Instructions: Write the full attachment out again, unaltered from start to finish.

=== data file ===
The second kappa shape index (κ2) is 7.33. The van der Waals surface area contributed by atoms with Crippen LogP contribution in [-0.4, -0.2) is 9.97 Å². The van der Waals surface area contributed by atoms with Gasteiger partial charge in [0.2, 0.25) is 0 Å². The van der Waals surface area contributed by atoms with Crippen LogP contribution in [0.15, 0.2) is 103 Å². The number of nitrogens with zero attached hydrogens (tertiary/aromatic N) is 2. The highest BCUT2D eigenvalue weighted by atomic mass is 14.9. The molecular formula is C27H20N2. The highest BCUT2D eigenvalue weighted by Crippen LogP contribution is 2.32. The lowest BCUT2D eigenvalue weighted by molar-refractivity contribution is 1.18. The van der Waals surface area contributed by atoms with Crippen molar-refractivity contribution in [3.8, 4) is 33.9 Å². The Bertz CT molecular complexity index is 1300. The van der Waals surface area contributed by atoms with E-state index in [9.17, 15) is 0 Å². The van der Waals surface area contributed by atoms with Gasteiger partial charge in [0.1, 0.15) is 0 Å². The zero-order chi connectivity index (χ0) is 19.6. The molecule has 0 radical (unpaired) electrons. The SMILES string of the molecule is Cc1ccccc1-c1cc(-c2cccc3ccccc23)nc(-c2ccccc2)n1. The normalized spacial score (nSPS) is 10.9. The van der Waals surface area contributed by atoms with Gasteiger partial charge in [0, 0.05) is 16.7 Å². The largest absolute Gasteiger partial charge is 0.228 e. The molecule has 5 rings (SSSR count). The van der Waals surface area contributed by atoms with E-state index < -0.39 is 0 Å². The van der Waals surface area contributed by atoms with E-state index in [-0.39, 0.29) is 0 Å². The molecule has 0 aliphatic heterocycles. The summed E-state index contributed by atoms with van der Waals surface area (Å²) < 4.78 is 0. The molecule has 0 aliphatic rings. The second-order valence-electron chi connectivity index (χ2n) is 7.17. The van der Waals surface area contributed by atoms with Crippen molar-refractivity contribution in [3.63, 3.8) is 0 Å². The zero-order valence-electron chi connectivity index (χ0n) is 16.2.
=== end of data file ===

The second kappa shape index (κ2) is 7.33. The van der Waals surface area contributed by atoms with Crippen LogP contribution in [-0.4, -0.2) is 9.97 Å². The van der Waals surface area contributed by atoms with Gasteiger partial charge in [0.2, 0.25) is 0 Å². The van der Waals surface area contributed by atoms with Crippen LogP contribution in [0.15, 0.2) is 103 Å². The number of nitrogens with zero attached hydrogens (tertiary/aromatic N) is 2. The highest BCUT2D eigenvalue weighted by atomic mass is 14.9. The molecular formula is C27H20N2. The highest BCUT2D eigenvalue weighted by Crippen LogP contribution is 2.32. The lowest BCUT2D eigenvalue weighted by molar-refractivity contribution is 1.18. The van der Waals surface area contributed by atoms with Crippen molar-refractivity contribution in [3.8, 4) is 33.9 Å². The Bertz CT molecular complexity index is 1300. The van der Waals surface area contributed by atoms with E-state index in [9.17, 15) is 0 Å². The van der Waals surface area contributed by atoms with Gasteiger partial charge in [0.1, 0.15) is 0 Å². The zero-order chi connectivity index (χ0) is 19.6. The molecule has 0 radical (unpaired) electrons. The SMILES string of the molecule is Cc1ccccc1-c1cc(-c2cccc3ccccc23)nc(-c2ccccc2)n1. The normalized spacial score (nSPS) is 10.9. The van der Waals surface area contributed by atoms with Gasteiger partial charge in [0, 0.05) is 16.7 Å². The largest absolute Gasteiger partial charge is 0.228 e. The molecule has 5 rings (SSSR count). The van der Waals surface area contributed by atoms with E-state index < -0.39 is 0 Å². The van der Waals surface area contributed by atoms with E-state index in [-0.39, 0.29) is 0 Å². The molecule has 0 aliphatic heterocycles. The summed E-state index contributed by atoms with van der Waals surface area (Å²) < 4.78 is 0. The molecule has 0 aliphatic rings. The second-order valence-electron chi connectivity index (χ2n) is 7.17. The van der Waals surface area contributed by atoms with Crippen molar-refractivity contribution in [3.63, 3.8) is 0 Å². The zero-order valence-electron chi connectivity index (χ0n) is 16.2.